Garrett motivated to crack big league rotation

Former hoops star has worked his way to No. 2 prospect in Reds organization

Garrett motivated to crack big league rotation

CINCINNATI -- Reds left-handed pitching prospect Amir Garrett didn't mince words when asked about the opening in the big league rotation this spring.

"I'm coming," Garrett said. "They're not going to give it to me, so I'm going to come and take it. That's how it's been my whole career playing baseball. I will have to go in there and show what I've got. And I'm not going to lie down. All of the people competing for the last spot, it will just up the competition level. It will help everybody rise to the top. It will make everyone else better."

The Reds' No. 2 prospect and No. 45 overall, according to MLBPipeline.com, Garrett will be joining other highly coveted Reds pitching prospects at Spring Training to compete for the rotation -- including lefty Cody Reed and right-hander Robert Stephenson. The club is also scanning the free-agent market to add to the depth.

Garrett, 24, began last season at Double-A Pensacola and he was 5-3 with a 1.75 ERA and a 1.03 WHIP in 13 games (12 starts) over 77 innings. After moving up to Triple-A Louisville, he went 2-5 with a 3.46 ERA and 1.17 WHIP in 12 games (11 starts) and 67 2/3 innings. He also appeared in the MLB All-Star Futures Game for the second straight year.

Garrett talks Futures Game

"I felt I did pretty well," Garrett said. "I dominated Double-A and that was a big confidence boost. I went to Triple-A and I held my own. I had a couple of struggles, but nothing I couldn't overcome."

Garrett believes the half-season at Triple-A was enough preparation.

"I feel like that's all I needed," Garrett said. "I don't feel like I need more than that but it's up to them what they want to do. I was able to hold my own and compete at a high level there. I'm ready to take the next step."

It's no coincidence that the 6-foot-5, 230-pound Garrett's baseball career catapulted once he gave up also playing college basketball at St. John's University in 2014. Able to throw up to 96 mph, he was a 22nd round Draft pick by the Reds in 2011 despite not having a lot of baseball experience.

"I love basketball but focusing on one sport helps so much," Garrett said. "My mind was so clouded thinking about basketball and thinking about baseball."

If the Reds treat Garrett similarly to Reed and Stephenson, he might have to wait. Stephenson made two big league spot starts early last season and he didn't return until September. Reed remained in Louisville until June, delaying his arbitration status and potential free agency for an extra year.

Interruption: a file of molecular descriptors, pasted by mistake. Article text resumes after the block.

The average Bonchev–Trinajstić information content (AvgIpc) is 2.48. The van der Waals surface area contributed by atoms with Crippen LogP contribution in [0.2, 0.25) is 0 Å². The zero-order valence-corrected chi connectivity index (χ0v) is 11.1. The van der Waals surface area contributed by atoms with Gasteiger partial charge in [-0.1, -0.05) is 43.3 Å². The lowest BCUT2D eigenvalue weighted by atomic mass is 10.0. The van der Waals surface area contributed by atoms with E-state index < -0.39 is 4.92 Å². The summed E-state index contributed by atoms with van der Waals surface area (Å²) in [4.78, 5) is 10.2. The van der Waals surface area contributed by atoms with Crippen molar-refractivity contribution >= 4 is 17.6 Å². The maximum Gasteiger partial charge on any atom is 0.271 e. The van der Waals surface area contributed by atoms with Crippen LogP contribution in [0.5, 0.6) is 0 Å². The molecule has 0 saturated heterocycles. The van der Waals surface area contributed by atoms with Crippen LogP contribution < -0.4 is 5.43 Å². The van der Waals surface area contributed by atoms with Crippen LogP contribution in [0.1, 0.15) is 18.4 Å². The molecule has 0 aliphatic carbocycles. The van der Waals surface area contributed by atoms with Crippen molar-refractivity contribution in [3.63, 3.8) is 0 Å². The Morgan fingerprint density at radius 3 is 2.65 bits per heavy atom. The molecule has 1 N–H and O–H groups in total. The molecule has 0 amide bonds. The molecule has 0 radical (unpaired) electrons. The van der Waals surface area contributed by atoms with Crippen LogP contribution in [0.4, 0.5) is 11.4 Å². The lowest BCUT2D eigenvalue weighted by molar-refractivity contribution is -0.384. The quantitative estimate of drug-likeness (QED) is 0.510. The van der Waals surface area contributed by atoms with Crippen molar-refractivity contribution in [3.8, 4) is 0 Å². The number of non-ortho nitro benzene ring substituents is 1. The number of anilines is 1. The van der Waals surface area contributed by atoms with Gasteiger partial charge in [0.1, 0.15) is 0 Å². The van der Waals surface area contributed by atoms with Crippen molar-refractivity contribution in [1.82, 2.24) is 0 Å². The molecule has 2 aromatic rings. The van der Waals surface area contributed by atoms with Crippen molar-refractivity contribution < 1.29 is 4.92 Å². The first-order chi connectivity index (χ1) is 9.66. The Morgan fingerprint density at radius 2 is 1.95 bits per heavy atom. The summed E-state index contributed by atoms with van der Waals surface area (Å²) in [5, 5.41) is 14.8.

"I think Amir Garrett has checked off everything on his list," Reds manager Bryan Price said. "That's what we felt strongly about with Reed when he started in Triple-A. He went out and was better than the league. He checked off that Triple-A criteria. Is he better than the league in Triple-A? Yes. However, I would love to see Reed and Stephenson just show up and look like Major Leaguers.

"I'm looking forward to Amir coming in there and showing confidence on the mound and getting a much larger opportunity in big league camp than he's ever gotten before."

Reed did not fare well once in the Majors, going 0-7 with a 7.36 ERA in 10 starts. Stephenson's spot starts were solid, but he struggled in September.

Whoever loses the battle for the rotation could still be in the big leagues as a bullpen piece. But Garrett is less likely to be used as a reliever.

"Amir should be in our rotation because he's earned it, and I think that will be his first crack," Price said. "[But] I do not shy away from young prospects pitching out of a Major League bullpen to get their feet wet. I don't see Amir as that guy as much as I might see Reed or Stephenson if they don't win the fifth spot, but it wouldn't be unheard of. I think it would be less likely than the other two."

Mark Sheldon has covered the Reds for MLB.com since 2006, and previously covered the Twins from 2001-05. Follow him on Twitter @m_sheldon and Facebook and listen to his podcast. This story was not subject to the approval of Major League Baseball or its clubs.